MANY is perhaps the most apt name for the organisation, reflective of not just its facilitation of 30 + affordable studios in Glasgow’s city centre - providing working space for artists, designers and architects - nor for its development of creative partnerships with other organisations in the city, events programme or residency mentoring scheme for recent graduates. In fact, from our meeting with Marc Cairns, projects director, MANY is most appropriate considered as a mindset for a working ethos. A small team of just 5 people, MANY is also home to The Telfer Gallery, a separate exhibition space situated amongst the studios, which Marc co-programmes. On top of that, the complex provides office space to multi-disciplinary creative initiative Pidgin Perfect, an organisation developed through a background in architecture. Categorisation is troublesome.
Is MANY one too many? The point at which an organisation determines its cap on what it can offer a community is a double-edged sword. On the one hand, one must consider whether it is more beneficial for an organisation to have limited targeted responsibilities, offering a less expansive public service, yet a more focused or specific role. On the other, the relatively recent phenomenon of having a vocal presence through social media has effectively increased the workload of the organisation or author, should they wish to participate. At its best this prolificacy and expansiveness of communication and engagement could be seen to reflect the infrastructure of current organisations that offer multiple means of entry and output.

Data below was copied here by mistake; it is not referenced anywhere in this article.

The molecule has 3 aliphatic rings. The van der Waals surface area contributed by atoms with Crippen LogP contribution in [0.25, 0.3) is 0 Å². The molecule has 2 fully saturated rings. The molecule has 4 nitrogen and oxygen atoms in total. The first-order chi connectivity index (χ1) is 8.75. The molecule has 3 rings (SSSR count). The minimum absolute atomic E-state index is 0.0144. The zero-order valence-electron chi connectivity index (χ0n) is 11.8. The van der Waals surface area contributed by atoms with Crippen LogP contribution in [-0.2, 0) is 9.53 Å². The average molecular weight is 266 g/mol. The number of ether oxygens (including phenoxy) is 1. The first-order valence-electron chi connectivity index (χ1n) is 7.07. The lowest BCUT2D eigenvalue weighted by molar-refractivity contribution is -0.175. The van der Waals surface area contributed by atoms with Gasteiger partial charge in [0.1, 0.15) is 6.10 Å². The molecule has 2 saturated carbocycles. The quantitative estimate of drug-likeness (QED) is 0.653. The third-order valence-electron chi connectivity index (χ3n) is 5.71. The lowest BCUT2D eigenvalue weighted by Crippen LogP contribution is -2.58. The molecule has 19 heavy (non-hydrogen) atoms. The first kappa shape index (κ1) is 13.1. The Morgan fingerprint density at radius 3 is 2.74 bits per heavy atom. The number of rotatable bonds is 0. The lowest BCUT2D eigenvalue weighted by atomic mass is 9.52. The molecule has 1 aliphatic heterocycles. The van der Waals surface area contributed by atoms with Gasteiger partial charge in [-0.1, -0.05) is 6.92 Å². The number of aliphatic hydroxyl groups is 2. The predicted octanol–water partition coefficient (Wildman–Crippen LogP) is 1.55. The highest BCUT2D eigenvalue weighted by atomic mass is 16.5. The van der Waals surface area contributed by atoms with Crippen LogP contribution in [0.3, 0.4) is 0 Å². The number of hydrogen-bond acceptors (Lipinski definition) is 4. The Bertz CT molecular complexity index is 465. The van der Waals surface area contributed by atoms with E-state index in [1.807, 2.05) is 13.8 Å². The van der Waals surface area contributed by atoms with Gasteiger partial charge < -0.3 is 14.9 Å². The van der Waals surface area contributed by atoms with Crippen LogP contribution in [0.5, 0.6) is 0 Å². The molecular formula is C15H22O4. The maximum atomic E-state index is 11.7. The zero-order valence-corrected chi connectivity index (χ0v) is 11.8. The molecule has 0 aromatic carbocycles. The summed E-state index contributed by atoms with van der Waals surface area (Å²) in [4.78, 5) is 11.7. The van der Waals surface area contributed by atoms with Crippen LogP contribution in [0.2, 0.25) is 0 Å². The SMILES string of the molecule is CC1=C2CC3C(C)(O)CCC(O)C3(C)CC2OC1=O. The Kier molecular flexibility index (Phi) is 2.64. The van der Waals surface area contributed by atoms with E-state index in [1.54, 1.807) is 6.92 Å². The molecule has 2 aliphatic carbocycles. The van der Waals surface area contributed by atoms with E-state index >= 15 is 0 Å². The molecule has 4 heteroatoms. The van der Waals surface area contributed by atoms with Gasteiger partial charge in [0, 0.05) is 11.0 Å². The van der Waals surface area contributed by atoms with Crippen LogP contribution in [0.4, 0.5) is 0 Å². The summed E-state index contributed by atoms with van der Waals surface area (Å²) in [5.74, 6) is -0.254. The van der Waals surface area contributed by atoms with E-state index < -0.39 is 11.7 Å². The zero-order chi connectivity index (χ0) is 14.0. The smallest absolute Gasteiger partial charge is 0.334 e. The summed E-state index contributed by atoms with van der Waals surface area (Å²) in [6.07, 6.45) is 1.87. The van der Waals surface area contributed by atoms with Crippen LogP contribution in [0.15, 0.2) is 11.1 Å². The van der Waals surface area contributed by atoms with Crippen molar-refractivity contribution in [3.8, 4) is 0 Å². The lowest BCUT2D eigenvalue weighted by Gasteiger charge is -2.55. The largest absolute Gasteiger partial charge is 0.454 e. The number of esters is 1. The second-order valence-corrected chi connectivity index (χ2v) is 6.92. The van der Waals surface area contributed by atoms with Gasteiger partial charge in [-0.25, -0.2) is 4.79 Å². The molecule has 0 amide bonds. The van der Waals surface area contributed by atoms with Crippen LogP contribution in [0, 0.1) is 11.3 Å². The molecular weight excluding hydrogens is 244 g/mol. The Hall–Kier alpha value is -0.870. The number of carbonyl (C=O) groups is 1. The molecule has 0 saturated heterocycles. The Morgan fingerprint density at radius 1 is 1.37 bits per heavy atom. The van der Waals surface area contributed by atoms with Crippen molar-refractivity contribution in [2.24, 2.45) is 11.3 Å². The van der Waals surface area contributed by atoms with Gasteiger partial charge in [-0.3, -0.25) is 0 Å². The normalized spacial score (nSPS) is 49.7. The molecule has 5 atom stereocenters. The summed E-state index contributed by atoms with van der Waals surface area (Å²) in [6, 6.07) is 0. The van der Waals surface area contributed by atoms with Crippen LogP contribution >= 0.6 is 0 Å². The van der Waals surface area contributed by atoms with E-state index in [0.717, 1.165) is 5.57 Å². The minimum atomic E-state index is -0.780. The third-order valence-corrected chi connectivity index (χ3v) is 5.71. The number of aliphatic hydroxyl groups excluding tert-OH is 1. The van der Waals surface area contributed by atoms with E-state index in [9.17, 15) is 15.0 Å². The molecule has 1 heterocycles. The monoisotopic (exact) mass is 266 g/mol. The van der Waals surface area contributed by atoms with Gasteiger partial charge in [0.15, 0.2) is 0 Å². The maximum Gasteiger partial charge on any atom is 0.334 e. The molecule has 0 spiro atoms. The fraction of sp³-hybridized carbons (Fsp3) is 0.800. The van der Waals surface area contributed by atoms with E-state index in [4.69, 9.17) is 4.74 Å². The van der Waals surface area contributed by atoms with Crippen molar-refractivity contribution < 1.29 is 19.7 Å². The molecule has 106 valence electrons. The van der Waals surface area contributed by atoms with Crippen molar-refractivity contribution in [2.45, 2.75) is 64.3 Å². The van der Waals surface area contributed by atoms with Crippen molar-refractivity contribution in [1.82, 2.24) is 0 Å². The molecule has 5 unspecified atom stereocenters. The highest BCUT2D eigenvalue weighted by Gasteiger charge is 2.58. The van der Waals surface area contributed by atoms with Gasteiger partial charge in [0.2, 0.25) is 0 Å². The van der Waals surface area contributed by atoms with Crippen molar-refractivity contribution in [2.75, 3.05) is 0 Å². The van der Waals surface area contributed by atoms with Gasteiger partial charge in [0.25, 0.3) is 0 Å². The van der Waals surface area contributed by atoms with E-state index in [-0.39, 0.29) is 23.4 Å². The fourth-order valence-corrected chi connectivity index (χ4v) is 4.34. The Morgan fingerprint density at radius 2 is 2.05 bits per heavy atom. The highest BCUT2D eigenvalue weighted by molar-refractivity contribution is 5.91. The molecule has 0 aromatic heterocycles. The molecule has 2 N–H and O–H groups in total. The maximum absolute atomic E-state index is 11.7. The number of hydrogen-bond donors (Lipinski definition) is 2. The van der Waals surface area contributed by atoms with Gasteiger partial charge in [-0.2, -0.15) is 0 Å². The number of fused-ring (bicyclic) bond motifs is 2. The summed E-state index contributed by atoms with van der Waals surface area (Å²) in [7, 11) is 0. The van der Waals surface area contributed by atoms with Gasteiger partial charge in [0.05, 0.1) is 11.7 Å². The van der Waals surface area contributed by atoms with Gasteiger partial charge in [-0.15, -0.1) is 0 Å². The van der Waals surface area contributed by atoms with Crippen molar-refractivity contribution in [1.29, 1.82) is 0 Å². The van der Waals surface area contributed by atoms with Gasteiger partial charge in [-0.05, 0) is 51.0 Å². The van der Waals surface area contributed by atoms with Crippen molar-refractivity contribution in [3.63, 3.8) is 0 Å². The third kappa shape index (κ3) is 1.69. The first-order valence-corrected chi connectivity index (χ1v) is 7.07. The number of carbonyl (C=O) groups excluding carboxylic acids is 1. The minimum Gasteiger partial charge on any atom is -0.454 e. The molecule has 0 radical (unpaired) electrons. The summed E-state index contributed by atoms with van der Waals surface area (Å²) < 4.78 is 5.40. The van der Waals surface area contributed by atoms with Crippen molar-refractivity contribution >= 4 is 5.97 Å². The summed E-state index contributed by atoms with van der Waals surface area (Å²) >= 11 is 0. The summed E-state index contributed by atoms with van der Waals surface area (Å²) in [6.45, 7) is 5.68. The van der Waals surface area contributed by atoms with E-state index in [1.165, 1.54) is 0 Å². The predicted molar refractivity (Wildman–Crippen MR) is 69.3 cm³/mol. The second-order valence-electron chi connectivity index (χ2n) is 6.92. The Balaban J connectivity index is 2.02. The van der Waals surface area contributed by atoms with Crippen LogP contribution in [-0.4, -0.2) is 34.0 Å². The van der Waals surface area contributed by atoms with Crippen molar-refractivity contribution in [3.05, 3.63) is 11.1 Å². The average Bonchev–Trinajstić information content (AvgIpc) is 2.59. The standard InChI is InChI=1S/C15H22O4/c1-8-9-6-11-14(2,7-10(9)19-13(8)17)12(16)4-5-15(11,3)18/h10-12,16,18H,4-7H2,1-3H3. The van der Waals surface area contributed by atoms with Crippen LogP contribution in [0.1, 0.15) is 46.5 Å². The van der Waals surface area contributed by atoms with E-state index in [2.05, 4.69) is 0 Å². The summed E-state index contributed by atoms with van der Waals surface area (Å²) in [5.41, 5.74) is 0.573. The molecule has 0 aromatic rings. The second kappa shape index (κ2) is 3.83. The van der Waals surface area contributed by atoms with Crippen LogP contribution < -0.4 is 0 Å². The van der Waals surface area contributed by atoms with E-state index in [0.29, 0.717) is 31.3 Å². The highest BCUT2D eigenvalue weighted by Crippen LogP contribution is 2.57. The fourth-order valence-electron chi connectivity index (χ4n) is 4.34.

Financial support from funding bodies or the council can have an impact on the direction of the organisation, and is an option some choose to steer clear from due to the implications of developing publicly-engaged initiatives beyond the impetus for starting a project in the first place. MANY does not receive said funding, and is not registered as a charity. It’s a business. “…we’ve never been funded, and I’m actually quite proud of that, and I know that we can operate as a business without it”. The clear-sighted projection of MANY as a business model is refreshing; an architect’s conviction perhaps. “The studios scrub their own back…which is why if we’re at 50% capacity, we’re at a more dangerous position than if we’re at 100% capacity.”